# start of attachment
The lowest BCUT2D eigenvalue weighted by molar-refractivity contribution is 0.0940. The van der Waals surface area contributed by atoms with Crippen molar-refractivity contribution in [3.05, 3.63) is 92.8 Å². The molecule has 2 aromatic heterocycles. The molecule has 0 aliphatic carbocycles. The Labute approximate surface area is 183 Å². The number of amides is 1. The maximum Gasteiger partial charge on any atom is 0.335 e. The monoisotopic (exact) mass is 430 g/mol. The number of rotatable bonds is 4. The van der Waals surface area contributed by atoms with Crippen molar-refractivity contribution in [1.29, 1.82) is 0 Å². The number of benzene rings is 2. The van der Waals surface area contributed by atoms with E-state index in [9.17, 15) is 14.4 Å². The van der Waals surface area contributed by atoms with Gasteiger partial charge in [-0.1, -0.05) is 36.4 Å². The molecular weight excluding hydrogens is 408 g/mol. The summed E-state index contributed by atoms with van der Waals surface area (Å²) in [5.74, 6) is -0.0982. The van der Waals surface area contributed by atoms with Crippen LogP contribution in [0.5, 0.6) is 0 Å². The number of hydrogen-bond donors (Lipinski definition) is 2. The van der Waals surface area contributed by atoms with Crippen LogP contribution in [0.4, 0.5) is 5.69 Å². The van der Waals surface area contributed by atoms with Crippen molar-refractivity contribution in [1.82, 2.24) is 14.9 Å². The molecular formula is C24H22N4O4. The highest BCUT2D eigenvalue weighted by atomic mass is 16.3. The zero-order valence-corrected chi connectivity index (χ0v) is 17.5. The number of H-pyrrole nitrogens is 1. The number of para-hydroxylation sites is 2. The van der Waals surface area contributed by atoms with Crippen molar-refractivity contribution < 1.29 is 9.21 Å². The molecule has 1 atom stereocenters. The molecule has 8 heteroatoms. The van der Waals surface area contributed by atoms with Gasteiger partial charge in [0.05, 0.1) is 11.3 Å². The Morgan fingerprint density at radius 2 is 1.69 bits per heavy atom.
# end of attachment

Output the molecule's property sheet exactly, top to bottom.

The lowest BCUT2D eigenvalue weighted by molar-refractivity contribution is 0.0940. The van der Waals surface area contributed by atoms with Crippen molar-refractivity contribution in [3.05, 3.63) is 92.8 Å². The molecule has 2 aromatic heterocycles. The molecule has 0 aliphatic carbocycles. The Labute approximate surface area is 183 Å². The number of amides is 1. The maximum Gasteiger partial charge on any atom is 0.335 e. The monoisotopic (exact) mass is 430 g/mol. The number of rotatable bonds is 4. The van der Waals surface area contributed by atoms with Crippen molar-refractivity contribution in [1.29, 1.82) is 0 Å². The number of benzene rings is 2. The van der Waals surface area contributed by atoms with E-state index in [9.17, 15) is 14.4 Å². The van der Waals surface area contributed by atoms with Gasteiger partial charge in [-0.1, -0.05) is 36.4 Å². The molecular weight excluding hydrogens is 408 g/mol. The summed E-state index contributed by atoms with van der Waals surface area (Å²) in [5.74, 6) is -0.0982. The van der Waals surface area contributed by atoms with Crippen LogP contribution in [0.5, 0.6) is 0 Å². The number of hydrogen-bond donors (Lipinski definition) is 2. The van der Waals surface area contributed by atoms with Crippen LogP contribution in [0.4, 0.5) is 5.69 Å². The van der Waals surface area contributed by atoms with Crippen molar-refractivity contribution in [1.82, 2.24) is 14.9 Å². The molecular formula is C24H22N4O4. The highest BCUT2D eigenvalue weighted by atomic mass is 16.3. The zero-order valence-corrected chi connectivity index (χ0v) is 17.5. The number of H-pyrrole nitrogens is 1. The number of para-hydroxylation sites is 2. The van der Waals surface area contributed by atoms with Crippen molar-refractivity contribution < 1.29 is 9.21 Å². The molecule has 1 atom stereocenters. The molecule has 8 heteroatoms. The van der Waals surface area contributed by atoms with Gasteiger partial charge in [0.05, 0.1) is 11.3 Å². The Morgan fingerprint density at radius 2 is 1.69 bits per heavy atom.